When you think about being a father to your family do you get a knot in the pit of your stomach or thoughts of dread or fear? Do authority figures bring out a rebellious streak in you? Are you struggling with taking hold of the responsibilities of fatherhood because you’d rather play another video game first? These are signs of what’s called a father wound according to author Mark Driscoll.
I’ve worked with dads for almost 30 years. I’ll have to admit that I’ve never liked the term father wound. I don’t feel wounded by my father. When other men talked about feeling wounded, I made the assumption that they must be in the minority because I didn’t understand the depth of what they were describing.
My experience doesn’t remove the hole in the hearts of millions of men—the lack of confidence that comes from missing a father’s assurance, the lack of wisdom that comes from missing a father’s teaching or the lack of empathy that comes from missing a father’s smile and caring touch. I had those things. When I lack wisdom, confidence or empathy I can’t blame my dad.
Viewing the Conquer Series, a strategic intervention to keep internet porn from ruining your life and relationships, I was stopped in my tracks by the claim that father wounds are often at the root of porn addiction. Failure to address a father wound could drive a wedge in your marriage that will cost you intimacy in the relationship where you want it most.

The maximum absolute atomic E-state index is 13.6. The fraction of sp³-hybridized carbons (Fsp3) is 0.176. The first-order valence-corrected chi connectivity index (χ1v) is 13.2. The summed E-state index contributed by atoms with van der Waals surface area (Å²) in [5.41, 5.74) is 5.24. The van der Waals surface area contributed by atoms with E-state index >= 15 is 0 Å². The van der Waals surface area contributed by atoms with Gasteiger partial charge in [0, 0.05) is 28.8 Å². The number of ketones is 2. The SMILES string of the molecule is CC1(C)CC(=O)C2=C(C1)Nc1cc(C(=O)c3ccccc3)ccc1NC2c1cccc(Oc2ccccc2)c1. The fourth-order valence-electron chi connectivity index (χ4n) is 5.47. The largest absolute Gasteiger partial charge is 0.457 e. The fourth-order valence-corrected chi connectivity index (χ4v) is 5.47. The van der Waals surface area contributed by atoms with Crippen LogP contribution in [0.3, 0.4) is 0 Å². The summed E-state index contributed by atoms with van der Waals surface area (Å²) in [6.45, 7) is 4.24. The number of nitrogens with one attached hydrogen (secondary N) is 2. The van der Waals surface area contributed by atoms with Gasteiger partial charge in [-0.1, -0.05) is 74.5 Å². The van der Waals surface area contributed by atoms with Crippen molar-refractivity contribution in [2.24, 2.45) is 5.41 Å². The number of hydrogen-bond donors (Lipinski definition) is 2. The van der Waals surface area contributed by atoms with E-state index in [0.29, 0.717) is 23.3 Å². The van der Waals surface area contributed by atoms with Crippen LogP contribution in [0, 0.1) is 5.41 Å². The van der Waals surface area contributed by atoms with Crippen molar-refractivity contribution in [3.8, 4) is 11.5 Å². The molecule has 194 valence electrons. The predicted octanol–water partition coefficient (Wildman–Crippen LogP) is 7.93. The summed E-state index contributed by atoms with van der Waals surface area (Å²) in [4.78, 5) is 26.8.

Our tendency as fathers to avoid pain at all costs can prevent meaningful intervention in father wound recovery. We won’t go to the doctor because we expect the pain will just go away. We put off taking our wife on that date because we think things will get better without having to have the conversation. Sometimes the most needed action on our part is also the one we avoid.
Do one thing. Find another man to share a cup of coffee and have a conversation about your dad. Even if the summary of your dad’s involvement in your life can be stated in three sentences, have the conversation. One such conversation changed my life almost 15 years ago and hundreds of other dads have benefitted from my reflection that day. As you tell someone else about your journey, you will find clues about your future path. Connecting the dots about the things that have gone wrong can reveal effective ways to avoid pain in the right way: by confronting it head-on and taking some steps to make the future turn out different from the past.
You don’t have to blame your dad to heal a father wound. You can acknowledge his mistakes because you know you have some of your own. You can also correct your path and find greater effectiveness on the job and happiness in your life. Any father would be proud to know that his son made the necessary changes to keep a father wound from destroying his future.